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"Gilver Shikli: The Mask": before you give up on another boring docu on Netflix, you should know something important - voila! culture


As such, there is no cliché that the Netflix film does not go over: the cat and mouse games with the police, romantic love triangles, the problematic point of view - we have already seen all of these

Trailer for the docu-film "Gilver Schickley: The Mask" (Netflix)

One of the prominent narratives that shaped series like "Dirty Money" or movies like "The Tinder Scam" indicates that financial scams mainly hurt the weak.

True, the financial world went through a shakeup with the Bernie Madoff affair, but it's a little different - it wasn't a classic "take the money and run" scam, but a pyramid where there were exit stations and escape options.

There was no telemarketing phishing, elderly robbers or innocent girls looking for love, only a desire to make money on the part of the scammer and the cheated.

Those who stopped it in time came out even with a plus.

For those who sting the powerful, legally or illegally, we actually usually have empathy, whether it comes through a fictional plot ("Lofen") or whether it comes from real life ("Eat the Rich: The Gamestop Saga").

After all, what's more fun than seeing the world balance out, the powerful and the dominant being misled and giving back a little to society?

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Respect, another rogue of ours.

From "Gilver Schickley: The Mask" (Photo: Netflix)

All of this is true under one condition: that they do pay a certain tax to society, that hubris is the one that hurts them.

The case of "The Masked Scammer" is different.

Shikli, a French-Jewish from a poor background, found a way to deceive CEOs and sometimes rulers of countries: he disguised himself as key figures in order to "raise" financial support. His tactics became more and more sophisticated until he reached the rank of master: he Skyped with his victims for filmed dialogues with a mask on his face accurate and meticulous of key figures, such as the French Minister of Defense (played by Shikli), who requested funding for the humanitarian side from private parties that "the government would not approve". The forgery was discovered and tens of millions of euros were transferred to Shekel's bank accounts over the years.

It was an incredible con from a brilliant character, though it's hard to say that the emotional needle moved in the 100-minute documentary.

OK, we've already seen sting trips like this and others, the amount of charisma (and it's obvious that Schickley has charisma) available to us is limited and this time the victims are actually French CEOs. Who cares, really?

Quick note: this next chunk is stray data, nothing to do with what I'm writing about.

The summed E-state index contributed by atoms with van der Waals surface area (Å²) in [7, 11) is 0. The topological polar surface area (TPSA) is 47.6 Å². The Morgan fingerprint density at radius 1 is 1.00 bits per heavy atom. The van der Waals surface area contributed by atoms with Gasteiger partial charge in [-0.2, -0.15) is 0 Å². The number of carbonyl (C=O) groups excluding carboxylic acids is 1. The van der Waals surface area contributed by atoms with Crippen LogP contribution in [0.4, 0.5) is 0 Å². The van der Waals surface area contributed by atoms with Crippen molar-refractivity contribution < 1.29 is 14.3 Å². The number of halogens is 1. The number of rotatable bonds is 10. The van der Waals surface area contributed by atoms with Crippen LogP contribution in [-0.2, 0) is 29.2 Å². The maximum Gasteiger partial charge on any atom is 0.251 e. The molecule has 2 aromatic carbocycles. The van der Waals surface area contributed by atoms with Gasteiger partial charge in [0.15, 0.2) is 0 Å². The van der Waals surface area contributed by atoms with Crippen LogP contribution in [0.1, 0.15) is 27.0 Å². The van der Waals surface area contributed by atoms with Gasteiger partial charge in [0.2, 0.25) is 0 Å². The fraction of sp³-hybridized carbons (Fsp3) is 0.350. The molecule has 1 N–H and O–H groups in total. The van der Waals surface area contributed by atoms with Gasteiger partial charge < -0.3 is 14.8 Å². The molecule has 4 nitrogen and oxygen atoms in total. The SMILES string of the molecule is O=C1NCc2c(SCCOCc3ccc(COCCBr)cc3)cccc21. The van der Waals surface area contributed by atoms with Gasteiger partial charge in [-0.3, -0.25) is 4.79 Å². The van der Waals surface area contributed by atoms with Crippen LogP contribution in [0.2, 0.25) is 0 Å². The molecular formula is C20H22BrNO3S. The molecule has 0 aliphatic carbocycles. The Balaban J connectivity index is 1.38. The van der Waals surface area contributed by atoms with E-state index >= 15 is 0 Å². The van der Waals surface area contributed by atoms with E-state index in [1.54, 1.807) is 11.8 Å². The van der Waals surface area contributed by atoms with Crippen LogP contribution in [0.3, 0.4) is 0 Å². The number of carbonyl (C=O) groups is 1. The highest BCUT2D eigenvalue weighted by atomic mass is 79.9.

But wait, before you leave "Gilver Schickley: The Mask", Know that the bransh is... ours.

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Has charisma.

"Gilver Schickley: The Mask" (Photo: Netflix)

The degree of interest in Israel in the Tinder scammer, which continues to a considerable degree even today, necessarily stems from the fact that he is Israeli.

Shimon Hayut grew up in Bnei Brak and today, after being exposed, continues to live here and recently returned to the headlines in the highly publicized trial of the Leviev family against him.

In some communities he is a hero because "he makes a circus out of everyone".

That's how it is, when affiliation is attached to nationalism, the fraud takes on a different tone.

Shikli, unlike animals, does not grow in Israel.

He is a personal import from France who came here after his initial fraud spree in 2009.

Let's face it - when an international criminal moves to Ashdod and suddenly starts speaking Hebrew, the business becomes more interesting.

The pursuit of him is presented from an Israeli perspective: Shirley, the woman who fell in love with him and married her, the failed operation (which is presented in the film as successful) of Lahav 433, the fact that the silicone mask of French Defense Minister Jean-Yves Le Drian, with which he trashed many donors, was worn in an apartment in Israel - All these elements will never cease to excite, and also make us look at the screen and mutter, "Another one that gives anti-Semites logical reasons to hate us."

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A world-wide sting from Ashdod.

"Gilver Schickley: The Mask" (Photo: Netflix)

As such, there is no cliché that this film does not go through: the cat-and-mouse games with the local and global police, romantic love triangles, the problematic point of view of the hero ("In my eyes, I'm not a crook, I have the ability to convince people"), the fake apology - we've already seen all of these.

The connection to Israel, the fact that this despicable swindler committed frauds on a huge scale from an apartment located somewhere on the Ashdod-Eilat line - these are what create in "Gilver Shikli: The Mask" a certain interest, and that too to a very limited extent.

If you didn't get to watch, know that you haven't lost too much.

  • culture

  • TV

  • TV review


  • TV review

  • Gilbert Schickley

Source: walla

All tech articles on 2022-12-04

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